If you are looking for all the bells and whistles that can possibly be incorporated in a CD player, the Marantz CD73 is probably not for you. On the other hand, if you want flawless reproduction from Compact Discs, superb error - correction capabilities, unusually good shock resistance, and a CD player that looks good and is easy to operate, the CD73 may be just what you are looking for. As is true of many Marantz products, the company has added its own special touch to this, their first CD player.
There is, of course, the familiar gold -anodized aluminum front -panel casting, which adds a touch of elegance to the unit. But beyond that, Marantz engineers have managed to endow the CD73 with a host of programming features and capabilities without ending up with a cluttered and intimidating front panel. Up to 15 different selections can be programmed (providing there are that many "tracks" on the disc being played) to play in any order. The programmed selections can be played over and over again, if desired, as can an entire disc. Should you change your mind after play has begun, you can cancel any track you decide you'd rather skip, and, of course, you can cancel the entire program at the touch of a single button. Should you decide you've heard enough of a given selection, a touch of another button advances you to the next pre-programmed or sequential track on the disc being played. Fast -forward or fast -reverse movement of the laser pickup is also actuated by front -panel buttons, but no audible sound is heard during these fast modes.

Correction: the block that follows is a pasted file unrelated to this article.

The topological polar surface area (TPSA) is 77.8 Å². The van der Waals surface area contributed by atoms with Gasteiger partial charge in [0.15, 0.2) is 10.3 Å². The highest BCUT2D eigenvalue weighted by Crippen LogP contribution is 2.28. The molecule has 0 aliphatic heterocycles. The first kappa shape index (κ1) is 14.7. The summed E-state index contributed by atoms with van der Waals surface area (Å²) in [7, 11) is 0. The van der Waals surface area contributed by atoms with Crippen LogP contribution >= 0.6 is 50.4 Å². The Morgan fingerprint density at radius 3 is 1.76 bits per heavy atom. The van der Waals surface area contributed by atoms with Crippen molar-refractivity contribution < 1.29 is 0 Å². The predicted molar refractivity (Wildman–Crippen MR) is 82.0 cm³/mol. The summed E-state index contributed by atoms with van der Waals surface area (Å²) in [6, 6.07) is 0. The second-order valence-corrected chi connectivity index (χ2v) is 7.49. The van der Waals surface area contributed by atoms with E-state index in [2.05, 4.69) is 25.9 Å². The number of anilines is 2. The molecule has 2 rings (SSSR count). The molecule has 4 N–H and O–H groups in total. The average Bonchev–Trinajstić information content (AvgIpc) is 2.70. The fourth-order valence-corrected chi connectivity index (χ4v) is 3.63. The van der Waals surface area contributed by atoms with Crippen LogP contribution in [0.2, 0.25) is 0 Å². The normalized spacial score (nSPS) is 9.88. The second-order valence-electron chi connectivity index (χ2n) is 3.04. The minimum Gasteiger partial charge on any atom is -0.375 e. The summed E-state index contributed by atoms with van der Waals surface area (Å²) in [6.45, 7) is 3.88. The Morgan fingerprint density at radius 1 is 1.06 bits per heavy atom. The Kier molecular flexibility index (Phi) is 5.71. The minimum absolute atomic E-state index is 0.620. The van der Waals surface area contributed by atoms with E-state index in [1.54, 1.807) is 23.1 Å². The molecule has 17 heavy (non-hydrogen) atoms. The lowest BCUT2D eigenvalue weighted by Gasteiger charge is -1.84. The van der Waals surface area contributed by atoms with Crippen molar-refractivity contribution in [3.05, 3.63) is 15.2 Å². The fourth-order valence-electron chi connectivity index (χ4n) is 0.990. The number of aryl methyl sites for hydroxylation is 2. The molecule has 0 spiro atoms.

The front-loading Marantz CD73 resembles a modern cassette deck in its proportions. As for the features that Marantz chose not to incorporate (but that are found on some CD players), the CD73 does not have "phrase repeat" capability nor does it nave an elapsed -time counter. Neither is there any provision for index cueing or cueing by time into a given track. While a remote control is not presently available for this model, Marantz plans to introduce one later, and the presence of two extra jacks on the rear panel suggest that, when it is available, it will be a wired type rather than an infrared. Marantz has indicated that the remote will operate only four functions of the player.
A power on/off button and its associated indicator light, plus the "Open/Close" button for the disc compartment, are located at the extreme left of the unit. When the "Open/ Close" button is touched, not only does the entire disc drawer slide out, but the front face of the door swings down by an angle of about 45°, while the retaining arm (which holds the disc down during play) swings up and out of the way, to make disc loading that much easier. The fast re- wind, fast forward, "Next Program/Play" and "Pause" touch buttons are all along the lower edge of the drawer's front face. Most of the right half of the front panel is given over to a large display window. Arranged in a horizontal row along the top of the display area are 15 small green LEDs which illuminate behind highly visible numerals, 1 through 15. When a disc is inserted and the drawer is closed, all 15 LEDs light up. Corresponding orange dots of light below each of these numerals light up to show what track is currently being played. As play progresses, the green lights go out, one at a time, while the orange light moves along to indicate successive tracks being played. Programming buttons below the display area include "Stop/All Cancel," "Select," "Preset," "Repeat" and "Cancel."